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GHX closes Medical Columbus buy

by Thomas Dworetzky, Contributing Reporter | November 01, 2018
Business Affairs
Global Healthcare Exchange (GHX), which provides cloud-based supply chain technology, solutions, analytics, and services in the healthcare space, has closed its acquisition of Germany-based Medical Columbus AG.

Financial details weren't given for the deal, which boosts the European supply chain and products portfolio for GHX.

“Our mission at GHX is to remove costs from healthcare, and the completion of this acquisition helps us further that goal,” GHX CEO and president, Bruce Johnson, said in a statement, adding, “With the products and talent we’re adding from Medical Columbus, GHX is broadening a global trading partner network in Europe that will benefit multinational suppliers and local European provider customers alike to deliver cost and process efficiencies.”

GHX offerings include procurement and accounts payable automation, contract and inventory management, vendor credentialing and management, business intelligence, payment management and “other supply chain-related tools and services,” according to the company.

The deal was first announced in July, at which time Johnson noted that the assets and talent being acquired would be “a tremendous addition” that would expand “our footprint” in Europe.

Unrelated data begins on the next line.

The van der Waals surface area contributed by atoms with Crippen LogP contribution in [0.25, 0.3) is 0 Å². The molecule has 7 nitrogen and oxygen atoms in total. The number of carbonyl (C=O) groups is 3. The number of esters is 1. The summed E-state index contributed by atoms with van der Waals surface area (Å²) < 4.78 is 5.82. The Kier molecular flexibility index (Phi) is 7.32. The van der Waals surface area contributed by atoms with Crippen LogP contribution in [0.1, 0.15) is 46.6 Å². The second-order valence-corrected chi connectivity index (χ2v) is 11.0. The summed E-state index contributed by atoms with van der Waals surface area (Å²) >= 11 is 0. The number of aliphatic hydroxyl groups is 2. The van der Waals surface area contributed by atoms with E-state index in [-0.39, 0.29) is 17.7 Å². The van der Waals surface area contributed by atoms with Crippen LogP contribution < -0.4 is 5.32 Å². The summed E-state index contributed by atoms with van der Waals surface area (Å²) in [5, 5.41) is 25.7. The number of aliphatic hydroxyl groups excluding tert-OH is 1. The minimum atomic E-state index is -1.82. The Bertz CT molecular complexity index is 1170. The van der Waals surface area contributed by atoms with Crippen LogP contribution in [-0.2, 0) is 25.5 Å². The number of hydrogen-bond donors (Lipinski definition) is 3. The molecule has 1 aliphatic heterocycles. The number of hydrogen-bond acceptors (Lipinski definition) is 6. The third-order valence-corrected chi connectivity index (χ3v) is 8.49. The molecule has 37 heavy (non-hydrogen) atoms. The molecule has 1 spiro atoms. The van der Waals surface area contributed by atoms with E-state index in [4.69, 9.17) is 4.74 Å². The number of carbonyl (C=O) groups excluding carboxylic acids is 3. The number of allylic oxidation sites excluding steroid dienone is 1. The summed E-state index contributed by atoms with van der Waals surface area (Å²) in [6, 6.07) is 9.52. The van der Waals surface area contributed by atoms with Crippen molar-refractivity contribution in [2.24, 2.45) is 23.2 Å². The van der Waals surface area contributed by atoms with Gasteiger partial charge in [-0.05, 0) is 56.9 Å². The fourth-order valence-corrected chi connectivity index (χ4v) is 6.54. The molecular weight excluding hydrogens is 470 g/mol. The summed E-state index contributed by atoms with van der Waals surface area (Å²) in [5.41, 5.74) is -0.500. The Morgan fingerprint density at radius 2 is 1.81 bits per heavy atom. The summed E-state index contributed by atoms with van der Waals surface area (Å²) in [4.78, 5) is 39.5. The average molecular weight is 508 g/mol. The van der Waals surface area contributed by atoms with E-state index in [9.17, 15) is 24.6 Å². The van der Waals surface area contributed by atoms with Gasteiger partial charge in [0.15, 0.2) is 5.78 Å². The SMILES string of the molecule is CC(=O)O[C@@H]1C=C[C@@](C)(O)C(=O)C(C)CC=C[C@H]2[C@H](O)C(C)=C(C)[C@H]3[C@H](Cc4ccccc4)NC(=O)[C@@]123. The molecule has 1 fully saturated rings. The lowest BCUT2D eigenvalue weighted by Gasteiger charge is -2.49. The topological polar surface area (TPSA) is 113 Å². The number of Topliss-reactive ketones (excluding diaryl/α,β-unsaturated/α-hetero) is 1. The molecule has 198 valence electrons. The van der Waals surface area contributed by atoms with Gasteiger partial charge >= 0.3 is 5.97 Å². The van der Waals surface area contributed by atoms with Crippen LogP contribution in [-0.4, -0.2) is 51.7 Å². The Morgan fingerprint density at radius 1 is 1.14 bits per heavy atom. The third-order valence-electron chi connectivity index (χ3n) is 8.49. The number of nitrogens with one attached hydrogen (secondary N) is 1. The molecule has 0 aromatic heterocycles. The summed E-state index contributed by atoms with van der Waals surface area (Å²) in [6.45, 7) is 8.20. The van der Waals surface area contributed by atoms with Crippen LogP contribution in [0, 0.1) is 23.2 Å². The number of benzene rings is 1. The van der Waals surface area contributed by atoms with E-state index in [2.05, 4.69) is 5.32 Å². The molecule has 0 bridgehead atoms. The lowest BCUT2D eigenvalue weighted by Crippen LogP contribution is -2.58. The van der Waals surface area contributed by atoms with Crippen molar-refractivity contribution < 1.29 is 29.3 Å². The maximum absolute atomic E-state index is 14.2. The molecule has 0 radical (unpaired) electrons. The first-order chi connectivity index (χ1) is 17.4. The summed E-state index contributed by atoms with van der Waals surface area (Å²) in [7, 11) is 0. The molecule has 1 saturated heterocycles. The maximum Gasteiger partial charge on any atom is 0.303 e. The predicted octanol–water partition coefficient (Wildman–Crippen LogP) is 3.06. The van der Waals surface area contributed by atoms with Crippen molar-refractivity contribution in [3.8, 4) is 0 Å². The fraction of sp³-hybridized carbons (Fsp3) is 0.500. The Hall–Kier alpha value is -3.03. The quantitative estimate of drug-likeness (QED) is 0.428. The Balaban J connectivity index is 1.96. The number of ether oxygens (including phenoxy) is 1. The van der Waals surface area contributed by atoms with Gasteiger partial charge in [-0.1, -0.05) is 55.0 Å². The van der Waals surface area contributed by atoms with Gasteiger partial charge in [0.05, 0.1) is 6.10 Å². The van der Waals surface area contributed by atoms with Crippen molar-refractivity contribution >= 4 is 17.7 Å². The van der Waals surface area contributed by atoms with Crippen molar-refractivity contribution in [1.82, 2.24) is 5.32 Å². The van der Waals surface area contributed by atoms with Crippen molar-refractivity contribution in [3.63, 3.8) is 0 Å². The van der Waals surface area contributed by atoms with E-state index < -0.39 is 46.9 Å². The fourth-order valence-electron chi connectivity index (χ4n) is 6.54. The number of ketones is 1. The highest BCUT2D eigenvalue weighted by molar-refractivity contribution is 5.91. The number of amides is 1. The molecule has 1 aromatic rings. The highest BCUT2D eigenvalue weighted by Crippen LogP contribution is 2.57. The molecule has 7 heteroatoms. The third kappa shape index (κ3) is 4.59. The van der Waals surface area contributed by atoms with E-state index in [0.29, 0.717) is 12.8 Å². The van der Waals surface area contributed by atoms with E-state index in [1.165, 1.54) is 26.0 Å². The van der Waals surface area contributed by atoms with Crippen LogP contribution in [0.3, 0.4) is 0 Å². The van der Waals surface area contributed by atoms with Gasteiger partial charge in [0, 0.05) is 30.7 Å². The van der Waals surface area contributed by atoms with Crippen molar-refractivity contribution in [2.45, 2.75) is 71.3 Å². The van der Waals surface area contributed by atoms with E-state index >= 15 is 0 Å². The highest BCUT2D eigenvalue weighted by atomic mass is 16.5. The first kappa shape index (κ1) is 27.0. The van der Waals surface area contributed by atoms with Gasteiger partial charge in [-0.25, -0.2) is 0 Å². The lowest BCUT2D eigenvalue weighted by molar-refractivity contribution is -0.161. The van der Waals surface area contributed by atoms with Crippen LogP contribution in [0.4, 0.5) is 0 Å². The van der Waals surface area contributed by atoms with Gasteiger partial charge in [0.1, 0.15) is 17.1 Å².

CEO at Medical Columbus Dirk Isenberg highlighted the deal's potential “to help drive down costs in healthcare, allowing our customers access to best of breed e-catalogue and e-procurement solutions.”

Medical Columbus, founded in 1998, is considered an e-health pioneer in the areas of procurement processes, with a transaction platform that synchronizes IT systems and catalog data from hospitals, medical device makers and the pharmaceutical industry.

In 2015, Tina Vatanka Murphy, now chief revenue officer for GHX, weighed in on the traditionally high costs in the field compared with others as part of a 64-organization roundtable that looked at the issue in the October 2015 issue of HealthCare Business News magazine.

“Because the supply chain crosses organizational boundaries, the actions of one party impact all of the parties with which it transacts business. This can result in unintentional but very real costs,” she wrote at the time.

The roundtable's top-five cost boosters included:

• Mistrust and lack of communication (between the right people)
• Freight charges and excess inventory
• The complexities of healthcare contracting
• The shadow supply chain (clinical involvement in the supply chain)

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